Baby looking over mother's shoulder with look of consternation.

Is it spit-up or vomit?

All things considered, baby spit-up usually is not an issue. Learn how to tell when it is too much, and how baby spit-up is different from vomit.

Why do babies spit up?

Spit-up, also called reflux, is the flow of food from the stomach to the mouth. It is common, and might continue until your baby is a year old. Often, it is only the result of a developing digestive system or of overfeeding.

Did you know?

Your baby’s tummy is about the size of a small marble at birth. After three days, it is about the size of a ping-pong ball, but still can’t hold much.1

Baby's tummy size

Until she is about 4 months old, your baby’s tummy can hold only small amounts of milk at a time. Too much milk during feedings can cause your baby to spit up or be fussy.

Spitting up can happen when your baby:

  • Burps (this is called a wet burp)
  • Eats too much
  • Swallows too much air

There is no reason to worry about these common causes for your baby spitting up. It is not painful, and most babies do not even realize they have done it. As long as your baby is healthy and gaining weight, it is simply part of the development process.

Baby Spit-Up

Quantity is the key

It might seem like a lot, but the amount of liquid your baby spits up might not be as much as you think.

One tablespoon is normal, but it looks like a lot.

A lot of Baby Spit-Up

If your baby spits up more than this (or if spitting up is associated with respiratory symptoms such as choking, coughing, or wheezing), ask your health care professional if there is a reason to be concerned.

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Two tablespoons also can be normal.

How can you lessen the spit-up?

To help your baby spit up less often, try:

  • Holding her in a more upright position while feeding
  • Burping her every five to 10 minutes while feeding
  • Making sure the hole in your bottle's nipple is not too large (for bottle-fed babies). If milk continues to drip out when you turn the bottle upside down, the hole is probably too large. Try replacing the nipple with one with a smaller hole.
  • Keeping your baby in an upright position after eating. Lying flat on a full stomach can lead to spit-up.
  • Avoiding too much activity immediately after feeding
  • Feeding your baby less food, but more often

How much and how often to formula feed

Your newborn will probably be hungry six to 10 times in a 24-hour period. As she gets bigger, her stomach will grow, so she will eat more at each feeding and eat less often.

Number and Volume of Feedings During the First Year1,2,3,4

Age Average number of feedings per day Average amount per feeding
Birth to 1 week 6–10 2–3 fl oz
1 week to 1 month 7–8 2–4 fl oz
1 to 3 months 5–6 4–5 fl oz
3 to 6 months 4–5 6–7 fl oz
6 to 9 months 3–4 7–8 fl oz
9 to 12 months 3 7–8 fl oz

The best way to feed your baby is to allow her to take as much as she seems to need. If she is fussy and has not been fed in more than two hours, it is probably time for a feeding.

A lot of Baby Spit-Up

More volume might mean it is vomit.


How is baby spit-up different from vomit?

If spitting up is making your baby uncomfortable, and gets more forceful with more volume than usual, it might be vomiting.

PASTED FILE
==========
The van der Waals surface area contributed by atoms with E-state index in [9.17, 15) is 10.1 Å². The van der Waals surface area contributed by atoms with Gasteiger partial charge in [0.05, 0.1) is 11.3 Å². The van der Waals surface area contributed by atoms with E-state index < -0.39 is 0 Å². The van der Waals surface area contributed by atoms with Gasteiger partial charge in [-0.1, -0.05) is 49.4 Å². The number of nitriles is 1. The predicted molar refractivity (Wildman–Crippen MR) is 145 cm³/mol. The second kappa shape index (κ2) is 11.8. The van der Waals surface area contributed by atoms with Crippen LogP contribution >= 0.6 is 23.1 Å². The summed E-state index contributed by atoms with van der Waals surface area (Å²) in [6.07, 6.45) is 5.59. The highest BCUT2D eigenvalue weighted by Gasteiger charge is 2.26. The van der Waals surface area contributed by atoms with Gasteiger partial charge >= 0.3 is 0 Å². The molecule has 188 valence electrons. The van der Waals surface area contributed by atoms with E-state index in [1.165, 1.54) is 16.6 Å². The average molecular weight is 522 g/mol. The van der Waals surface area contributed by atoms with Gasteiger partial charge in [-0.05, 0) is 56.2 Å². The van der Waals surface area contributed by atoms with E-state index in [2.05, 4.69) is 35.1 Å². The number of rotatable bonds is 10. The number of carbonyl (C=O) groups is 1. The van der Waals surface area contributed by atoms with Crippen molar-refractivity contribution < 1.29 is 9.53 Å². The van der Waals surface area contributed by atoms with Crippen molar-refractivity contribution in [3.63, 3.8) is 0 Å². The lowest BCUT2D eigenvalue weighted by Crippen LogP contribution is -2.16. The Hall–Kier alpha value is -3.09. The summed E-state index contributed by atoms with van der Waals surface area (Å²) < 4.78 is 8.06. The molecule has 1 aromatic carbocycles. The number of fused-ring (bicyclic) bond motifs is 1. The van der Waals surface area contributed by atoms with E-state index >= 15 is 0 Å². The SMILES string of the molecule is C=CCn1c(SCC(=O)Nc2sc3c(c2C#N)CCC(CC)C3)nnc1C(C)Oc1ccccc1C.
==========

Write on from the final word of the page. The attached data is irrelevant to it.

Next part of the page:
More volume might mean it is vomit.

When babies vomit more than once, it is usually caused by a virus that includes diarrhea. Although these viruses usually are not dangerous, they can cause dehydration.

Because babies younger than 1 year old are at greater risk of dehydration, consult your health care professional immediately if you think your baby might be dehydrated.

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When should you be concerned?

Although it can be alarming, an occasional vomiting episode usually is not a reason to be concerned. Frequent vomiting can indicate reflux disease, intestinal obstruction, infection, or a protein allergy. Contact your health care professional if your baby's usual spit-up:

  • Increases in volume or force
  • Causes choking episodes or respiratory difficulty (wheezing or coughing)
  • Leads to other issues (discomfort, fussiness, poor weight gain, or weight loss)
  • Is accompanied by a fever, diarrhea, bloody mucus in the vomit, or a bloated abdomen
  • Is green or yellow
  • Is frequently projectile

Sometimes repeated vomiting in babies between 2 weeks old and 4 months old can be a sign of a blockage at the stomach. Contact your health care professional if your baby vomits repeatedly.

Tummy troubles

When babies have sudden bouts of vomiting associated with diarrhea, it is usually caused by a virus. Although these viruses usually are not dangerous, they can lead to dehydration, which can be a serious problem. It is important to know the signs of dehydration and what you can do to prevent it.

What are the signs of dehydration? If your baby:

  • Has fewer wet diapers than normal
  • Seems very tired or weak
  • Has tearless, sunken eyes, dry skin, and little saliva

The younger your baby, the greater the concern for dehydration. It is important that you replace the fluids your baby is losing with small, frequent feedings while she is ill. In many cases, an oral rehydration solution such as Pedialyte® is recommended. Check with your health care provider for advice.

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1Spangler AK, et al. J Hum Lact. 2008;24:199-205.
2Behrman RE, et al. Nelson Textbook of Pediatrics. 16th ed. Philadelphia: WB Saunders Co., 2000:165.
3Samour PQ and King K. Handbook of Pediatric Nutrition. 3rd ed. Sudbury, MA: Jones and Bartlett Publishers, 2005:90.
4Fomon SJ. Infant Nutrition. 2nd ed. Philadelphia: WB Saunders Co., 1974:24.
*These models might be useful only as a representation of the average breast milk intake during the early newborn period.

 
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